Writing a Nonfiction Book Proposal: Sample Chapters

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In today's writing tip Sharlene Martin and Anthony Flacco, authors of Publish Your Nonfiction Book, discuss one of the nine essential elements to a book proposal--sample chapters.

book proposal | publish a nonfiction book

Always begin with your first chapter. It’s never a good idea to toss chapter 6 at them for your writing sample and hope no one notices. If chapter 6 has your best work in it, why isn’t there some of that work right at the front to help pull readers into the book? Your purpose as an author is to demonstrate how your book will hook readers from the beginning.

Offer the first twenty to twenty-five pages of text, up to the end of a chapter and a logical cliffhanger or teaser. Even if you have more of the manuscript completed, don’t send additional pages. Your proposal
is a selling tool. All you need to do is give them enough to get fired up about you and your writing. Then politely end the conversation and allow them to go off and think about how much they want to publish your book. There is no magic number for sample pages, but the issue can be reasoned this way: Twenty to twenty-five pages should be enough to offer a picture of how the book will read and of your writing skills. More pages than that can make for burdensome reading at the proposal stage.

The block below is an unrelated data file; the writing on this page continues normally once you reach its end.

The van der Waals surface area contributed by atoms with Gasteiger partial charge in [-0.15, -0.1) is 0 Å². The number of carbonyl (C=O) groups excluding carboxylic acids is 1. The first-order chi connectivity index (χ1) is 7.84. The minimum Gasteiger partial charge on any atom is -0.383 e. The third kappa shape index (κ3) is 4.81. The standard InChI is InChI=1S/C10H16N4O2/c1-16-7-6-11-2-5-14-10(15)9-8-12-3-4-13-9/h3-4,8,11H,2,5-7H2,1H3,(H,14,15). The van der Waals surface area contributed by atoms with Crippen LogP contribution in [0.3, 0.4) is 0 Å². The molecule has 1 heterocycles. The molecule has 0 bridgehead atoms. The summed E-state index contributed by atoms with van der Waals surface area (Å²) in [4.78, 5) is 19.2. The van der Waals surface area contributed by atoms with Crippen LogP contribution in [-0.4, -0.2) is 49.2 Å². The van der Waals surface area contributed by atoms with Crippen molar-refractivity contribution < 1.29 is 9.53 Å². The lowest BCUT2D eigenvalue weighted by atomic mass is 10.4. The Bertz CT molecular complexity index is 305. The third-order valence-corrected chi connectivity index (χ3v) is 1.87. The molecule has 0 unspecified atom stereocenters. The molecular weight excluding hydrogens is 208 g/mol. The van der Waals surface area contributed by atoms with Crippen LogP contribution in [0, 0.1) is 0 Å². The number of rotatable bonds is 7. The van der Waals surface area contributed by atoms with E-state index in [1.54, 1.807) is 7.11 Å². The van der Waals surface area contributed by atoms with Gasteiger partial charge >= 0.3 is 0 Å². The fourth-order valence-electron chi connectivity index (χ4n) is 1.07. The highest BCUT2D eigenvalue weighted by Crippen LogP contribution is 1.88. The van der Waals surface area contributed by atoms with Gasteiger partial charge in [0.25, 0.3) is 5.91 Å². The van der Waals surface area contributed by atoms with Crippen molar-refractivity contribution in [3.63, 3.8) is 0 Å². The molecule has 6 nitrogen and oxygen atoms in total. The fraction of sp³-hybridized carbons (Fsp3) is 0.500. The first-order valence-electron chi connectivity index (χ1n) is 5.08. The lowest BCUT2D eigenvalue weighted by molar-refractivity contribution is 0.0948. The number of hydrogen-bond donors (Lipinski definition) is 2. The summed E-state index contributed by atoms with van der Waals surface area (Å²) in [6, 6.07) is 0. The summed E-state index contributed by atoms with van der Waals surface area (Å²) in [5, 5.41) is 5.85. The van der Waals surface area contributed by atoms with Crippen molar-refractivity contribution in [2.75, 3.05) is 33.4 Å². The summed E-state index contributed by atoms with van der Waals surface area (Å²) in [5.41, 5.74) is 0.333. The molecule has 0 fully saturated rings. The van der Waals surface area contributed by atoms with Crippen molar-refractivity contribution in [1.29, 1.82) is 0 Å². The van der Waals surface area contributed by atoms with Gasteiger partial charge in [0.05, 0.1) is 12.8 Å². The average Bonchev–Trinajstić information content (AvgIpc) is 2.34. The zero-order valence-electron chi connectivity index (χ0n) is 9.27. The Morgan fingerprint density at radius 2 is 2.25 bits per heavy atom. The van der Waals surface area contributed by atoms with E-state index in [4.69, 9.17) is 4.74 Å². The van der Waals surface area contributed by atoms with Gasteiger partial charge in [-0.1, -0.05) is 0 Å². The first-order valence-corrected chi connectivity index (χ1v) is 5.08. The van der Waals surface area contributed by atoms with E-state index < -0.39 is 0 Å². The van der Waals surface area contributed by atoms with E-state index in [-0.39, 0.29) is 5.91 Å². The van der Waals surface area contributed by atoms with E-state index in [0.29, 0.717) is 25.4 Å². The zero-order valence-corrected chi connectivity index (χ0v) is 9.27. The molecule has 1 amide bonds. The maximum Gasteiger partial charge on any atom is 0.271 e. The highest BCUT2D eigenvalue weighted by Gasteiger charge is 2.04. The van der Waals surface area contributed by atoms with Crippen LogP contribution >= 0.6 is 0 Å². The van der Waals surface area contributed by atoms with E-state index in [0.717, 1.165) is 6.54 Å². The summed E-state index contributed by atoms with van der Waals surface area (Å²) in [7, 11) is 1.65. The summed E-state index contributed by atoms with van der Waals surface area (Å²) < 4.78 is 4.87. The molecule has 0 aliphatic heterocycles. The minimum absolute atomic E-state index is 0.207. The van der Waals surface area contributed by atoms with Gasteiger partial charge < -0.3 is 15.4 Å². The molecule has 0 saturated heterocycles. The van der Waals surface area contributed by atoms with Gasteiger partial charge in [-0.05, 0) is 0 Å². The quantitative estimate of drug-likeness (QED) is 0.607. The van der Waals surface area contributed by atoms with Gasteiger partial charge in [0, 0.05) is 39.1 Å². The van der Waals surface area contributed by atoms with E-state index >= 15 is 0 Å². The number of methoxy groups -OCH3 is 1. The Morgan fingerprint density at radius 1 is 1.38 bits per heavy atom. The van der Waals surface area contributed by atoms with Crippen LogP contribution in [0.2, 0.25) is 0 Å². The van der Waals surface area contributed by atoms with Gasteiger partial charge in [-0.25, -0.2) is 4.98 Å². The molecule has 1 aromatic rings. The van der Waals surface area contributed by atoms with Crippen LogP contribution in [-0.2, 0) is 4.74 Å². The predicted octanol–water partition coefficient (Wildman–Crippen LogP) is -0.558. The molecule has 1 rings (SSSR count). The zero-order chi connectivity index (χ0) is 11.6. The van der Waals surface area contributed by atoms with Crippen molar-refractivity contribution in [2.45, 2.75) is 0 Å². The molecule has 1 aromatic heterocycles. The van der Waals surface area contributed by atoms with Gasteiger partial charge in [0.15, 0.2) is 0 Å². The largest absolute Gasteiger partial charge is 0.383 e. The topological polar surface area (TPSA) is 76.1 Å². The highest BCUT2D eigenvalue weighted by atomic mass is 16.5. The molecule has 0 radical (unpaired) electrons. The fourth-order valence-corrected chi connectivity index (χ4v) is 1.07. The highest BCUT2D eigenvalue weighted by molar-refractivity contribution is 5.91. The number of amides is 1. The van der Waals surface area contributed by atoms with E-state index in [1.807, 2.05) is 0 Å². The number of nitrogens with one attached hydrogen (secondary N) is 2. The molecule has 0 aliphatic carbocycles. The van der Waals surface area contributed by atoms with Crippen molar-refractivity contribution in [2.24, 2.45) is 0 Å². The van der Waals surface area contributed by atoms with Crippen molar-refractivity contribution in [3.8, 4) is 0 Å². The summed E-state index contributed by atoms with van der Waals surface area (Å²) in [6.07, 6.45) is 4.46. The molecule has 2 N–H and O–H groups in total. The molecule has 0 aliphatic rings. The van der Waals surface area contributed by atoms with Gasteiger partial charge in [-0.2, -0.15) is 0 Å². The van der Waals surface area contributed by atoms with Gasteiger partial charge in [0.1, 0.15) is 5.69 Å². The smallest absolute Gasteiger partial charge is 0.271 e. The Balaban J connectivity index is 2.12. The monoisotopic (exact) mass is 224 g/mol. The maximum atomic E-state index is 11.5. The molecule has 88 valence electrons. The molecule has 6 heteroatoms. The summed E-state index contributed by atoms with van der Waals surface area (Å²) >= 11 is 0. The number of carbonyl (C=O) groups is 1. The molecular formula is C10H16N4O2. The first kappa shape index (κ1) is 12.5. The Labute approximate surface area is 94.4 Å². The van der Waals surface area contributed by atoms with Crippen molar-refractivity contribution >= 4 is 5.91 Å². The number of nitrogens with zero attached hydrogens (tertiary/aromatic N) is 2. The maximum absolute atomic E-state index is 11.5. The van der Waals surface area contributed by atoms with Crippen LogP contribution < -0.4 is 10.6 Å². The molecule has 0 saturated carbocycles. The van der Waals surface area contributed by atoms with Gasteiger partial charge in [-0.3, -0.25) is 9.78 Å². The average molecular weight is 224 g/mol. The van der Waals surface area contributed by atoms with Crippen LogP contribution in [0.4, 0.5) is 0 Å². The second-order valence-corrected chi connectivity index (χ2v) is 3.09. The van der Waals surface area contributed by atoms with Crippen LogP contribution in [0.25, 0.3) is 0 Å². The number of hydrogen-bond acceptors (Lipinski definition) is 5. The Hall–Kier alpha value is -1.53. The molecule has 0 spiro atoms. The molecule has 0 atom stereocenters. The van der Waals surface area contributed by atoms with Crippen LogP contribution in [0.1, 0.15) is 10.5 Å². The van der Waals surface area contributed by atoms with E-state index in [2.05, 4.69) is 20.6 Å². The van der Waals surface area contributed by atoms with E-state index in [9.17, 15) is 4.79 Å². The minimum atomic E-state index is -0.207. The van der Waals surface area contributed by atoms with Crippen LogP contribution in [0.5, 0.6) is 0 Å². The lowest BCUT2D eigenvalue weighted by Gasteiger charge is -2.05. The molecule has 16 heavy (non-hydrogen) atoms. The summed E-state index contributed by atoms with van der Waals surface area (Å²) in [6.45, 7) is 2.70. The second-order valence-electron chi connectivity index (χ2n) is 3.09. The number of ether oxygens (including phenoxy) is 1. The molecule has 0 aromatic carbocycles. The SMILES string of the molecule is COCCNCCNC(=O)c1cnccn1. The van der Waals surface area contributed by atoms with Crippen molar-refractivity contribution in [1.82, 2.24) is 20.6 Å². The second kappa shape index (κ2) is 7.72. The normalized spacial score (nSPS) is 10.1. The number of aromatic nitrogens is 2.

The “less is more” principal applies here; it leaves room for the agent or editor to come back and give a tentative yes to the book, provided that the manuscript is given more of this and less of that. Sometimes
this sort of guidance can be just the thing that a manuscript needs. So when you submit a calculated amount of sample pages instead of throwing everything that you have at them, it leaves you room to accommodate such requests—if you choose. Anyone who is captivated by your proposal will come back and ask to see what else you have. You may then reveal the extra pages, if they fit, and your brilliance will stun them all. If they don’t fit the requested changes, you can leave them in the drawer with none the wiser.

Did you find this writing tip helpful? Buy Publish Your Nonfiction Book now!

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